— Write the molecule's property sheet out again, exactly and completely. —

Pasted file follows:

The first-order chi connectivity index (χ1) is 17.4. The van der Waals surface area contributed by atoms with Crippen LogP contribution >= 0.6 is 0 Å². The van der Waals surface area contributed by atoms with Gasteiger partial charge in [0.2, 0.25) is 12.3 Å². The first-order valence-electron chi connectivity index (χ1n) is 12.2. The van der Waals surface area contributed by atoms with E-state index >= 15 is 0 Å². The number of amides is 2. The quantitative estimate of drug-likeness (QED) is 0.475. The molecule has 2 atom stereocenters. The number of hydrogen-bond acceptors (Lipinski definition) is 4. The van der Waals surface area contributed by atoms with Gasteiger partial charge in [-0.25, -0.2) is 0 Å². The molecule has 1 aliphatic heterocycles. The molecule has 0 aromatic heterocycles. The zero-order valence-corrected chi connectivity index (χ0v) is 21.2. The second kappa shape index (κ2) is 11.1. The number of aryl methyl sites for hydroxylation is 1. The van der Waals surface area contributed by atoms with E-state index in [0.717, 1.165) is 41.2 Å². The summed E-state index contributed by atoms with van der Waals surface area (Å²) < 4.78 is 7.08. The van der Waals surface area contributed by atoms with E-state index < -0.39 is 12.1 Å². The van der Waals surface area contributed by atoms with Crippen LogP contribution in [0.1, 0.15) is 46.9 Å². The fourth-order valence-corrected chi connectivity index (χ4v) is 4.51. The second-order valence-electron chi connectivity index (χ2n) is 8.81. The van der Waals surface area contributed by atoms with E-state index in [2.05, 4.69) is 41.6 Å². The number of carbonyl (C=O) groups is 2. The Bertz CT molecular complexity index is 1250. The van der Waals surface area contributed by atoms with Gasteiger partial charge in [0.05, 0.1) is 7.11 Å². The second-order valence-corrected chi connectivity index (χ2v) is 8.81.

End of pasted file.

The first-order chi connectivity index (χ1) is 17.4. The van der Waals surface area contributed by atoms with Crippen LogP contribution >= 0.6 is 0 Å². The van der Waals surface area contributed by atoms with Gasteiger partial charge in [0.2, 0.25) is 12.3 Å². The first-order valence-electron chi connectivity index (χ1n) is 12.2. The van der Waals surface area contributed by atoms with E-state index >= 15 is 0 Å². The number of amides is 2. The quantitative estimate of drug-likeness (QED) is 0.475. The molecule has 2 atom stereocenters. The number of hydrogen-bond acceptors (Lipinski definition) is 4. The van der Waals surface area contributed by atoms with Gasteiger partial charge in [-0.25, -0.2) is 0 Å². The molecule has 1 aliphatic heterocycles. The molecule has 0 aromatic heterocycles. The zero-order valence-corrected chi connectivity index (χ0v) is 21.2. The second kappa shape index (κ2) is 11.1. The number of aryl methyl sites for hydroxylation is 1. The van der Waals surface area contributed by atoms with E-state index in [0.717, 1.165) is 41.2 Å². The summed E-state index contributed by atoms with van der Waals surface area (Å²) < 4.78 is 7.08. The van der Waals surface area contributed by atoms with E-state index < -0.39 is 12.1 Å². The van der Waals surface area contributed by atoms with Crippen LogP contribution in [0.1, 0.15) is 46.9 Å². The fourth-order valence-corrected chi connectivity index (χ4v) is 4.51. The second-order valence-electron chi connectivity index (χ2n) is 8.81. The van der Waals surface area contributed by atoms with E-state index in [2.05, 4.69) is 41.6 Å². The number of carbonyl (C=O) groups is 2. The Bertz CT molecular complexity index is 1250. The van der Waals surface area contributed by atoms with Gasteiger partial charge in [0.05, 0.1) is 7.11 Å². The second-order valence-corrected chi connectivity index (χ2v) is 8.81.